A garden simply wouldn’t be a garden without butterflies and bees to help it come alive. But those flower pals are on the decline thanks to a combination of climate change, pesticides, and an ever-growing national preference for row crops (corn, soybeans, etc.) over native plants. Saving the bees may be a tall order, but one local program has gone coast to coast with its mission to create havens for pollinators, one garden at a time. Plant for Pollinators, born out of the Cincinnati Zoo in 2019, encourages homeowners to—you guessed it—plant pollinator-friendly gardens. The program originally set a goal of registering 500 gardens annually. But as of January 2022, the program had registered more than 2,400 gardens as far away as Alaska. To qualify, your garden has to feature native and pollinator plantings that include host plants, which are necessary for butterflies to lay their eggs, and nectar plants, which serve as food for our winged friends. Not sure where to start? Local organizations like the Cincinnati Nature Center periodically host native plant sales and the zoo’s website offers complete and seasonal guides to the best pollinator-friendly plants, from perennials and annuals to trees and shrubs that’ll keep the bees happy.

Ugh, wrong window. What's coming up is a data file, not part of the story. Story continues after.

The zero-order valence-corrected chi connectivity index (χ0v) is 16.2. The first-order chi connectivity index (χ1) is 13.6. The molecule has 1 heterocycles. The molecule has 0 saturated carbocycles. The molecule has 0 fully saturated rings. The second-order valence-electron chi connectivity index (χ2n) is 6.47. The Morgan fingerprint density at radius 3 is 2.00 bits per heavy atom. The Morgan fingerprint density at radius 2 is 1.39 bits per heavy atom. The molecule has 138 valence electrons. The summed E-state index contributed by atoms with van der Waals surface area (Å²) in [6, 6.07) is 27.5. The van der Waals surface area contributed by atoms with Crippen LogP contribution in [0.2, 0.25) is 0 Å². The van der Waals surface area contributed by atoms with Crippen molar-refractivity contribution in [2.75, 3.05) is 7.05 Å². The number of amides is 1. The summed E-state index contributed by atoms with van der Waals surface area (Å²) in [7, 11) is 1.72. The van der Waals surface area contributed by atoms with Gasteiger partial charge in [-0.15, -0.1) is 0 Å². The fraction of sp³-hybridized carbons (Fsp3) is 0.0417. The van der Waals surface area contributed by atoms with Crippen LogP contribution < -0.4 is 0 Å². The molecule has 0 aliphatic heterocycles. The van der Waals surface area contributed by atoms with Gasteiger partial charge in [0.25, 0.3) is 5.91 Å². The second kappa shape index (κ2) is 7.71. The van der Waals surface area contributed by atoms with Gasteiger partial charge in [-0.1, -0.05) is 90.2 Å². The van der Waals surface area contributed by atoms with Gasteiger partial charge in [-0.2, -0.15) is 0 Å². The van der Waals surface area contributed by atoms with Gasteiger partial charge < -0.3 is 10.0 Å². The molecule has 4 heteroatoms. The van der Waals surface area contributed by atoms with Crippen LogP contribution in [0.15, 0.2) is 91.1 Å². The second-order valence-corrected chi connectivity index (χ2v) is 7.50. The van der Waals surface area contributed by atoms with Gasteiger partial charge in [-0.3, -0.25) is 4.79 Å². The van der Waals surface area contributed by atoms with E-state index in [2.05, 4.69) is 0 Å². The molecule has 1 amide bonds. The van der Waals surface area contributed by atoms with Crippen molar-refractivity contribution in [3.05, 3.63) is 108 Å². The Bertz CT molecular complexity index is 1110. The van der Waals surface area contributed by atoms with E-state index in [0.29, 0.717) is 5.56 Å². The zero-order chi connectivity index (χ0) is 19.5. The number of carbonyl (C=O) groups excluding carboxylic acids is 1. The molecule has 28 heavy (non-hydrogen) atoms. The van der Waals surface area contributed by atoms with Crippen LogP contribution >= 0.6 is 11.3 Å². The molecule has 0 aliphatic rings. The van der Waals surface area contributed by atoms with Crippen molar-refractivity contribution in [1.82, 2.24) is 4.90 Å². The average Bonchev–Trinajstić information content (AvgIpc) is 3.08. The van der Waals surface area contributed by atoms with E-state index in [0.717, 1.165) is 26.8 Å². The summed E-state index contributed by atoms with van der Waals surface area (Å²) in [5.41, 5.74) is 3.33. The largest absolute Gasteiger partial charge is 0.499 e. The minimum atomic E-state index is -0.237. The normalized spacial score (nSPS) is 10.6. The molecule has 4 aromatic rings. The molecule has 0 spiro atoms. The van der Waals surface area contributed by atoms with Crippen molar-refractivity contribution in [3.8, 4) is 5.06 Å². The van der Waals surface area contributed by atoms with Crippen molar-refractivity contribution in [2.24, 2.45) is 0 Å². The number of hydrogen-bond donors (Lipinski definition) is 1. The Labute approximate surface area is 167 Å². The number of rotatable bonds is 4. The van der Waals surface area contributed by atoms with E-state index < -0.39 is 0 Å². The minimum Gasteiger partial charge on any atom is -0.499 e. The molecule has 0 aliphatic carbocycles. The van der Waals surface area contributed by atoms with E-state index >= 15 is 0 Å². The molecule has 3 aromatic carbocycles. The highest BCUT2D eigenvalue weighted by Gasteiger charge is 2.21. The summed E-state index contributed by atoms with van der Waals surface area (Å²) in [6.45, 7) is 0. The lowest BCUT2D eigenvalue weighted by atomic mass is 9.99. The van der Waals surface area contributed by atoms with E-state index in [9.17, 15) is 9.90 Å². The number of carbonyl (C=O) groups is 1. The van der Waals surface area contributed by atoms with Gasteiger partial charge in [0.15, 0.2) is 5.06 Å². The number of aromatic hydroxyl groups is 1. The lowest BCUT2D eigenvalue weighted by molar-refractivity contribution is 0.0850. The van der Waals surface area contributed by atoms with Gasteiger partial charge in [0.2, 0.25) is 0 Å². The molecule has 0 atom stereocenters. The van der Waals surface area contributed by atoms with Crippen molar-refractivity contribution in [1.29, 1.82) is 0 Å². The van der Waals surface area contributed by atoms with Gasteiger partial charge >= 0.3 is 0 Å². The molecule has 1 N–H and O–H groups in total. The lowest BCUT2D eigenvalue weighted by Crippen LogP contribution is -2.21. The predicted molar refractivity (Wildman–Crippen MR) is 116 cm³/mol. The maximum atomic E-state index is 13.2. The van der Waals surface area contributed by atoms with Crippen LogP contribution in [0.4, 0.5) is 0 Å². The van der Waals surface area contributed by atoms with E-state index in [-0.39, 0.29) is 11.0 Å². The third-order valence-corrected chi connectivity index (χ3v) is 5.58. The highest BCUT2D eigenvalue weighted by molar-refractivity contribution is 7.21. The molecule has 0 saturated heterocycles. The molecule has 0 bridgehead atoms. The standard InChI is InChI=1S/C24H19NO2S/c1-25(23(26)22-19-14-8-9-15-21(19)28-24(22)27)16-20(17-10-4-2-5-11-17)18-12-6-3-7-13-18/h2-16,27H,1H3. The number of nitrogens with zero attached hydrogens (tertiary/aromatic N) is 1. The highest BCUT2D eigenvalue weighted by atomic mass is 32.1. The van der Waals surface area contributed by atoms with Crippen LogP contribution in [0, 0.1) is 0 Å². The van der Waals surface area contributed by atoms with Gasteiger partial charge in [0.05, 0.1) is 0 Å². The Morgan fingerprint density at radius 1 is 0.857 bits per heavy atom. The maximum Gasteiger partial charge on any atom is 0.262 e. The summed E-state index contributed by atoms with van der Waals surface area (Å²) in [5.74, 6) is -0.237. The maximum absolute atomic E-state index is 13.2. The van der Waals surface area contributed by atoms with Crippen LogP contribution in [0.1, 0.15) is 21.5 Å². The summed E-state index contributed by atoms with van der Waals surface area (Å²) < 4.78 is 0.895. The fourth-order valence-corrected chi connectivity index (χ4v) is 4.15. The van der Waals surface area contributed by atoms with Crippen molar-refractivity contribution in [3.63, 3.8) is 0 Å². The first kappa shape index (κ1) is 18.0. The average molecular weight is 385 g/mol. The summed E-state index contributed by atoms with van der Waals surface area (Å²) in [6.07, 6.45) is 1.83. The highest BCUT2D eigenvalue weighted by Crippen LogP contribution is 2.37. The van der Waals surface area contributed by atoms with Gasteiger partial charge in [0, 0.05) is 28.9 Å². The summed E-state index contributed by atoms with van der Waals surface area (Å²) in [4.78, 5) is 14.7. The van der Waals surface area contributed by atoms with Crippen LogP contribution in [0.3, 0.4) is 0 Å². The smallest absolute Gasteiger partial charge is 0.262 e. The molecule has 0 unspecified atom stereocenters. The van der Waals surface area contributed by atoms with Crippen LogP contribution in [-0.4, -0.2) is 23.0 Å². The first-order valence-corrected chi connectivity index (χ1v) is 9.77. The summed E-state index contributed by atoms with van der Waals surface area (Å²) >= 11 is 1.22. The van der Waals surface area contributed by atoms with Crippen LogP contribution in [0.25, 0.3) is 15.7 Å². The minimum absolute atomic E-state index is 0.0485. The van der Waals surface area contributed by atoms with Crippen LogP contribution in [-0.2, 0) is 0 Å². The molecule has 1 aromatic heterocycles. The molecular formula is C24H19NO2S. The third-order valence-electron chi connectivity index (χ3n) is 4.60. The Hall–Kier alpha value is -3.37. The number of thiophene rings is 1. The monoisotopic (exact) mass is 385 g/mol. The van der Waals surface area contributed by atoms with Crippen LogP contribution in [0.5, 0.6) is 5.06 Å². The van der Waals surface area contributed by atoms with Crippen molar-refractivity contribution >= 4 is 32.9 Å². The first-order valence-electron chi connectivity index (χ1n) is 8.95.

Share the Love
Sure, you could get your seeds off the internet or from your local hardware store, but what if you could get them from your neighbors? That’s the mission of the LANE Seed Library, a seed-sharing program headquartered in the The Lane Libraries, a public library system serving parts of Butler County, where everyone is welcome to borrow up to 15 packets of seeds each year.
Grow Your Own National Park
Ready to participate in the largest cooperative conservation project ever attempted? The Homegrown National Park movement is a collective effort on the part of property owners, land managers, farmers, and “anyone with some soil to plant in” to develop 20 million acres of native plantings, all in our own backyards.
Since the 1980s, the Cincinnati Parks Foundation has been giving out free shade trees each year to help rebuild the urban canopy and cool off spots hit hardest by a lack of tree cover. Here’s a snapshot of how some of our neighborhoods fare when it comes to beating the heat.